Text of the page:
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I looked at your picture of dalk jjim and then went to the Andong city web site to see their version of the eponymous Andong dalk jjim. Sadly, they don't offer a recipe but this tantalizing clue: "steamed" and a photo that displays a very dark, soy-rich broth in contrast to the red-tinged broth in your Seoul (?) version.

Other places seem also to suggest that dalk jjim should NOT contain any gojuchang type of thingie that might color it red but daktoritang is allowed to have such [Zenkimchi recipe]; DJ should only have this black soy base, but chunks of fresh peppers may/may not be added to the "stew vegetables", generally potatoes, carrots, onions(?), leeks (?) and....? Bean threads seem to be included in the Andong version.

I am quite ignorant but curious to learn more, including what is the original "steamed" Andong DJ. Thanks.

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Following with great interest, Erin. That last post makes me wonder about the banchan variety in the book.

Oh, BTW, I lived with a guy from Korea for two years in college, and the apple for bulgogi was standard.

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But is the apple not a substitute for Korean pear?

It could be. Hmm. I can get those pears here, too. I'll have to try that as a comparison.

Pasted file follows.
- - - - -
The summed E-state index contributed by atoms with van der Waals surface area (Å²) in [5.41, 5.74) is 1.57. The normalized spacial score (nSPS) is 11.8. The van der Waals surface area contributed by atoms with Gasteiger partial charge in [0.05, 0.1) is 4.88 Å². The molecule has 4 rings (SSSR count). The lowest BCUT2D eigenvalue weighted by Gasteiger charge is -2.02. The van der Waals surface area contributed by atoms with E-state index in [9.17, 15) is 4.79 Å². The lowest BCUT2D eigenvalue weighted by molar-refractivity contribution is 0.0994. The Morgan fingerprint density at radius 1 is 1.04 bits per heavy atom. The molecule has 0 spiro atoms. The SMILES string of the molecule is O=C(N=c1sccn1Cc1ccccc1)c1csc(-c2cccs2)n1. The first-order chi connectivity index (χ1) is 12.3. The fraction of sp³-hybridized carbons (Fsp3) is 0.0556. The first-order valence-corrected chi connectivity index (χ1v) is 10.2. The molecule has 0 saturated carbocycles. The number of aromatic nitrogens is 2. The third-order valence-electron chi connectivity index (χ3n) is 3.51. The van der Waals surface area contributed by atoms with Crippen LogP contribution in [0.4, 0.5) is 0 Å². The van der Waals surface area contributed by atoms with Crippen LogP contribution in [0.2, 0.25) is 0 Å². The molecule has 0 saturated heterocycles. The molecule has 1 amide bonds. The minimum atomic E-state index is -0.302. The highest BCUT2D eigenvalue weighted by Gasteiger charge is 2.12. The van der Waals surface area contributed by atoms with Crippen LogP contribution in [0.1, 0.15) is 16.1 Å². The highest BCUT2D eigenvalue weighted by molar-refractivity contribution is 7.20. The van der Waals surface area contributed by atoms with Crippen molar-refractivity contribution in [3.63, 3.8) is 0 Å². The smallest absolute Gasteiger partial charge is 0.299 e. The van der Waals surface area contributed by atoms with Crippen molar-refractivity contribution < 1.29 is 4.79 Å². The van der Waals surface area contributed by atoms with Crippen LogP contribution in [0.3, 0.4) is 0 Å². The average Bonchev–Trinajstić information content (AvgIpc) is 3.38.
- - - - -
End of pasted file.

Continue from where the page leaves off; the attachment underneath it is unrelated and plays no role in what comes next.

Following with great interest, Erin. That last post makes me wonder about the banchan variety in the book.

Yes, there are quite a few side dish basics here. A sampler:

Geran chim (egg custard soup)

Cucumber soup (oi naeng-guk)

Seasoned spicy cucumbers (Oi muchim), carrots, and spinach

Seasoned daikon (Mu saengchae)

Seasoned shredded leeks (ppa muchim)

Bean sprouts (kong namul)

Pancakes:

Seafood (haemul)

Seafood and onion (haemul pa)

Zucchini and onion (Aehobak and Pa)

Potato (Gamja)

Kimchi

Asparagus

As well as a range of corn and vegetable fritters.

Kimchis:

White kimchi (baek kimchi)

Daikon kimchi (kkakdugi)

Cabbage kimchi (Yangbaechu)

Cucumber kimchi (oi)

Good stuff, all.

I looked at your picture of dalk jjim and then went to the Andong city web site to see their version of the eponymous Andong dalk jjim. Sadly, they don't offer a recipe but this tantalizing clue: "steamed" and a photo that displays a very dark, soy-rich broth in contrast to the red-tinged broth in your Seoul (?) version.